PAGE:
British theoretical physicist Stephen Hawking has received worldwide acclaim for his discoveries in the field, but still finds himself thinking, "Sometimes I wonder if I'm as famous for my wheelchair and disabilities as I am for my discoveries," as he says in a recent PBS documentary.
"But it's the discoveries that really catapulted Hawking into the pantheon of physics greatness, right?" Time and National Geographic contributing writer Michael Lemonick recently asked in a column. Lemonick joined HuffPost Live host Ricky Camilleri to discuss the roles both amyotrophic lateral sclerosis (ALS) and brilliance have played in Hawking's achievements throughout his career.
"The public has a general idea that he's this incredibly smart guy who made discoveries," said Lemonick. "If you ask about Einstein's discoveries, they know e = mc2, they know relativity. You ask them about Hawking's, they don't have a clue. The truth is, among his fellow physicists, he's respected for his discoveries but actually not a lot more than a lot of other high-level physicists. But the fact that he could make these discoveries given the limitations he's been saddled with, that is kind of the amazing thing."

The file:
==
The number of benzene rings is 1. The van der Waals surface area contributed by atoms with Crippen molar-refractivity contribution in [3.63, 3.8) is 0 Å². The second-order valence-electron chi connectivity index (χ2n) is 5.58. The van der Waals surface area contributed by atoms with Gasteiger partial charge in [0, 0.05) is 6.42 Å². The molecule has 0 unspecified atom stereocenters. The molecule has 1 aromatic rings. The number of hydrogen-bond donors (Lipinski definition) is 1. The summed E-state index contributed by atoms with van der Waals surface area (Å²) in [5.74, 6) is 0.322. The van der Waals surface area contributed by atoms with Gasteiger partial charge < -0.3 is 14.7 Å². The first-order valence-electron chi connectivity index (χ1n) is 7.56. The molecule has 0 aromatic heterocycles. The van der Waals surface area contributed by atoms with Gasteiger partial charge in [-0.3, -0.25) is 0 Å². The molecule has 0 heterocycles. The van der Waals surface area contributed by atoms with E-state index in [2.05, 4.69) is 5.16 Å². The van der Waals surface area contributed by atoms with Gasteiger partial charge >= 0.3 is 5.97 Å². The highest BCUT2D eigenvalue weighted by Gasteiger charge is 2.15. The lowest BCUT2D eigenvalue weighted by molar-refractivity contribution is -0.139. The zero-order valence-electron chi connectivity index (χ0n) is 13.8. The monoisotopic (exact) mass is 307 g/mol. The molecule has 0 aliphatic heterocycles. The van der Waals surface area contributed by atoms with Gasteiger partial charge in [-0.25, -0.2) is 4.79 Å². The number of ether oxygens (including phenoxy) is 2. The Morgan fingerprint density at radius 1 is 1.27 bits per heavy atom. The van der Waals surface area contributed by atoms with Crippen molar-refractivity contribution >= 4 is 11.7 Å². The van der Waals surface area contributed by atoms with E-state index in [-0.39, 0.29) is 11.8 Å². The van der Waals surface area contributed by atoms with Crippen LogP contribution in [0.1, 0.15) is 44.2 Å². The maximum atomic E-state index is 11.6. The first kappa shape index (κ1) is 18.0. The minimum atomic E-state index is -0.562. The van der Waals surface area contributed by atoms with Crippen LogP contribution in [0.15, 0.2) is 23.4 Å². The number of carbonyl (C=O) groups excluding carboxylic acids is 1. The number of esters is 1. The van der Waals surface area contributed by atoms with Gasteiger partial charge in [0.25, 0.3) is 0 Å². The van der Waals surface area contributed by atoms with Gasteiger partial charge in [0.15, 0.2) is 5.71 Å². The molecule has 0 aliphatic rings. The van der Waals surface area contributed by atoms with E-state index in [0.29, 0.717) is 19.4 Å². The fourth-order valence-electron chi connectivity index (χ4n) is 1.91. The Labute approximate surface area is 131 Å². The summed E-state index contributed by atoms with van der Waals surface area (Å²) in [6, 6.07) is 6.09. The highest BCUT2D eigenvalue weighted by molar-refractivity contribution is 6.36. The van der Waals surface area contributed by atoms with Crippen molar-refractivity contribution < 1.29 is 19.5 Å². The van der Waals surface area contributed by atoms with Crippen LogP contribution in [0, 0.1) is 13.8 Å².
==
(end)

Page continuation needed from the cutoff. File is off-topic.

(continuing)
At the end of the day, Lemonick does find Hawking's drive more admirable because of his struggle with ALS.
"If I had been suffering from this disease, I have every reason to believe I would have locked myself in a room and never wanted to come out, and he is exactly the opposite," he said. "He has a drive and a spirit and a persistence that allowed him to do things that were pretty darn impressive against very, very long odds."
To hear more about the accomplishments of Stephen Hawking, watch the full HuffPost Live clip in the video above.